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Patrick Rogers
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Patrick Rogers operates Asurent Property Management located in Medford, Oregon.

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Asurent Property Management

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Prime residential real estate market in Dubai still buoyant, says latest report

Aug 10, 2016 | 0 Comment(s)


Acclaimed by many as a ‘safe haven for UK commercial property investors’ and ranked topmost target for real estate in the Middle East, Dubai’s market is fast becoming vibrant and remains stable despite the geopolitical unrest.
 
The property market in this country features first-class infrastructure and a regulatory environment considered as one of the most favorable in the world. 
 
After several years of turbulence, Dubai’s real estate market is thriving again among foreign investors, thanks to the high rental returns and government initiatives aimed at enhancing stability—an economic boost previously relied upon by the country. 
 
According to Knight Frank’s report earlier this month, high-end properties in Dubai are spearheading the property market indicators even as prices soared during the first quarter of 2016. 
 
The report also noted that rental prices within the prime segment inched two percent during each quarter between Q4 2015 and Q1 2016. The surge in the property market was unexpected considering that the economy recorded the slowest pace in five years earlier this year. 
 
Foreign Investors: They Dominate Dubai Real Estate Market
 
As the country’s economy keeps improving, so is foreign investment—and indeed, the market is currently dominated by foreign investment. In fact, British citizens were the second largest investors in Dubai property market after investing a whopping £1.9bn in 2015.
 
Despite the 9% drop across the mainstream real estate market in the last 12 months to April 2016, the monthly General REIDIN sale price index remained relatively flat, with no tangible changes in performance for both villas and apartments, says the report.
 
Dubai’s extremely attractive rental yields--currently averaging a little over seven percent compared to other cities (Hong Kong averages at about two to three percent and London at three to four percent), are driving new projects into the market, and quickly appealing to the growing pool of global and regional investors and property funds looking to diversify their property portfolio.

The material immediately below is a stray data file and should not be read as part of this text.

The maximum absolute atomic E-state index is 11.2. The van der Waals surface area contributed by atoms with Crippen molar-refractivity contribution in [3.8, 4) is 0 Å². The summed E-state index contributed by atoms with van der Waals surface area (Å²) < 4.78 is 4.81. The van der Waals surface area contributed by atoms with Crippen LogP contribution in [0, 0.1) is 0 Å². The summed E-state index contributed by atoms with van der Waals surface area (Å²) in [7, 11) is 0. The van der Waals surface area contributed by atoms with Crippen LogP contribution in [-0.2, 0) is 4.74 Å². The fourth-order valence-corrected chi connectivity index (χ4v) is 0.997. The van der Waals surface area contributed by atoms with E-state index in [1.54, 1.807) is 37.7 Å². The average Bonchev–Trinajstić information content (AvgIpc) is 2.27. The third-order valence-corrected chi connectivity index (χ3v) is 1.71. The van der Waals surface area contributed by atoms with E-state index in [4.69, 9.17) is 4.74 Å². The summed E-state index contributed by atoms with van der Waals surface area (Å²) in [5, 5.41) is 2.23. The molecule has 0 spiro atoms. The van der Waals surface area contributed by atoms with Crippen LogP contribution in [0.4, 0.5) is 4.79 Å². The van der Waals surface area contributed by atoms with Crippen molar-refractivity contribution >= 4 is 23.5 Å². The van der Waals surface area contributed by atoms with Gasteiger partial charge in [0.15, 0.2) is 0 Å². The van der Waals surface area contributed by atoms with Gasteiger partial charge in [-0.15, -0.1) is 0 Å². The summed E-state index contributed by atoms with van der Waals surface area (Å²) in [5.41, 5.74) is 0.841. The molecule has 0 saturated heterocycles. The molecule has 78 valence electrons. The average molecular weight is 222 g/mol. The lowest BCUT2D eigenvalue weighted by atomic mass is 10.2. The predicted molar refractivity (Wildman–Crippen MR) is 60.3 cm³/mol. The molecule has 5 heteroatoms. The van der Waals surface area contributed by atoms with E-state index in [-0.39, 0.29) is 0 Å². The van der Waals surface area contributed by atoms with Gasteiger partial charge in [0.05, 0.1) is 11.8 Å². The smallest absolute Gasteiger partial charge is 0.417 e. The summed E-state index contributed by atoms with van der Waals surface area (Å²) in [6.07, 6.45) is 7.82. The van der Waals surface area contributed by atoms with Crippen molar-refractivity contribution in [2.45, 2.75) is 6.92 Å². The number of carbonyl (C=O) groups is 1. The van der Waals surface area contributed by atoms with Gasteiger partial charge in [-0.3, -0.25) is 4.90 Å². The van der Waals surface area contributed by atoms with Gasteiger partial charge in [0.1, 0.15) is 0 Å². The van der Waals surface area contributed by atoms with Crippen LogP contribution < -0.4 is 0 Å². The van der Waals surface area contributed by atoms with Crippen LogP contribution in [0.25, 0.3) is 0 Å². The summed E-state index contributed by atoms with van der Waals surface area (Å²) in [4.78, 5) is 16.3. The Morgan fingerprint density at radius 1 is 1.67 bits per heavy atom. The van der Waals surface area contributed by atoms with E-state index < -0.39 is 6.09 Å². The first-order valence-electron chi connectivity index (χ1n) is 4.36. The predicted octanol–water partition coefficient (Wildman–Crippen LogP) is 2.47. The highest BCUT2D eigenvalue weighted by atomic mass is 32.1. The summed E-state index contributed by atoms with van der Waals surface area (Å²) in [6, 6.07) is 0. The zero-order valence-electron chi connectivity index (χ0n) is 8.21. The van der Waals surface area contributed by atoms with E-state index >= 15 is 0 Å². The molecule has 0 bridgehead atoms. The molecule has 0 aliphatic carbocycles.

The country’s growing yields are attributed to the robust rental property market and the increased job opportunities. Renting is now a quick and easy option compared to buying property, hence the first choice for most residents. Knight Frank’s report also highlighted that Dubai’s top-end properties outperformed the market average despite the 5% drop in the prime price index during the 12 months to April 2016.
 
Notably, the performance of apartments outweighed that of prime villas, with the index pointing to a slight quarterly increase of 2% over the same period. On the other hand, prime villas did not record any significant price change.
 
While it’s too soon to predict the real impact of the Expo 2020 on the residential property sector, sustained government commitment to spending on projects aimed at supporting events such as Dubai Parks & Resorts and Route Metro 2020 would grow investor confidence in the market and draw inward capital.
 
‘Looking ahead, the residential market in the UAE is expected to soften over the second half of the year. While it’s difficult to predict when the next growth cycle will be, we expect the residential market to level out by the end of 2016 before seeing gradual recovery in 2017. We expect prime residential properties will continue to outperform the market average in the short to medium term,’ the report says in part.
 
‘We expect Dubai to continue attracting investments both regionally and globally. However the outlook for the emirate in general and the real estate sector in particular depends on a number of fundamentals,’ it explains.
‘Further volatility in oil prices, the European Union referendum in the UK, the US presidential elections in November and ongoing geopolitical tensions are likely to impact the behavior of currencies, investor sentiment, and demand for property,’ the report concludes.
 
In order to ensure the country doesn’t plunge itself in the economic hardship as 2009, Dubai needs to have confidence in its property market, which is largely driven by foreign investment as this could save its real estate revenue, accelerate progress and drive other sectors such as retail, tourism and hospitality. 





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